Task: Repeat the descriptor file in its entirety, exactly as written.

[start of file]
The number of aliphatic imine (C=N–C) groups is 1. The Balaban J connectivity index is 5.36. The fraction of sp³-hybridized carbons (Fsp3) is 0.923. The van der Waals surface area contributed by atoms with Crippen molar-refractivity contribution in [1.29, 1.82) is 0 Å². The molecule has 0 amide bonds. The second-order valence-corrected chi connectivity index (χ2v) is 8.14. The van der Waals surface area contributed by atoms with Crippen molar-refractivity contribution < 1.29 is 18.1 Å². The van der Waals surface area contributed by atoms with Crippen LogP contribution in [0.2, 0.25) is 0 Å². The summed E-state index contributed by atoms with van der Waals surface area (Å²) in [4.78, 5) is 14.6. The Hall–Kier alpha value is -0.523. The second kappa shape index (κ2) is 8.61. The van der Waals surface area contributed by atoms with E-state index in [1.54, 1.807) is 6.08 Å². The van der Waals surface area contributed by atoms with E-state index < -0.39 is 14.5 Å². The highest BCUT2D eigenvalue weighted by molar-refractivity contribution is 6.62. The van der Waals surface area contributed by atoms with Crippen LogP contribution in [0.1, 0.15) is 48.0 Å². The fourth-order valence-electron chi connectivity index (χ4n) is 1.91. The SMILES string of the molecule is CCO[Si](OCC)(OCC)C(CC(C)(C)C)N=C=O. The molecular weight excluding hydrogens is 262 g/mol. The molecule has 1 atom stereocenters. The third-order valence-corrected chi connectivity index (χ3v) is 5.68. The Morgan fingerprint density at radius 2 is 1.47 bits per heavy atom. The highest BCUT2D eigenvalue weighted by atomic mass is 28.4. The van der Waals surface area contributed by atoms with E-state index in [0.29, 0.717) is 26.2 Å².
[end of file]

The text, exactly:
The number of aliphatic imine (C=N–C) groups is 1. The Balaban J connectivity index is 5.36. The fraction of sp³-hybridized carbons (Fsp3) is 0.923. The van der Waals surface area contributed by atoms with Crippen molar-refractivity contribution in [1.29, 1.82) is 0 Å². The molecule has 0 amide bonds. The second-order valence-corrected chi connectivity index (χ2v) is 8.14. The van der Waals surface area contributed by atoms with Crippen molar-refractivity contribution < 1.29 is 18.1 Å². The van der Waals surface area contributed by atoms with Crippen LogP contribution in [0.2, 0.25) is 0 Å². The summed E-state index contributed by atoms with van der Waals surface area (Å²) in [4.78, 5) is 14.6. The Hall–Kier alpha value is -0.523. The second kappa shape index (κ2) is 8.61. The van der Waals surface area contributed by atoms with E-state index in [1.54, 1.807) is 6.08 Å². The van der Waals surface area contributed by atoms with E-state index < -0.39 is 14.5 Å². The highest BCUT2D eigenvalue weighted by molar-refractivity contribution is 6.62. The van der Waals surface area contributed by atoms with Crippen LogP contribution in [0.1, 0.15) is 48.0 Å². The fourth-order valence-electron chi connectivity index (χ4n) is 1.91. The SMILES string of the molecule is CCO[Si](OCC)(OCC)C(CC(C)(C)C)N=C=O. The molecular weight excluding hydrogens is 262 g/mol. The molecule has 1 atom stereocenters. The third-order valence-corrected chi connectivity index (χ3v) is 5.68. The Morgan fingerprint density at radius 2 is 1.47 bits per heavy atom. The highest BCUT2D eigenvalue weighted by atomic mass is 28.4. The van der Waals surface area contributed by atoms with E-state index in [0.29, 0.717) is 26.2 Å².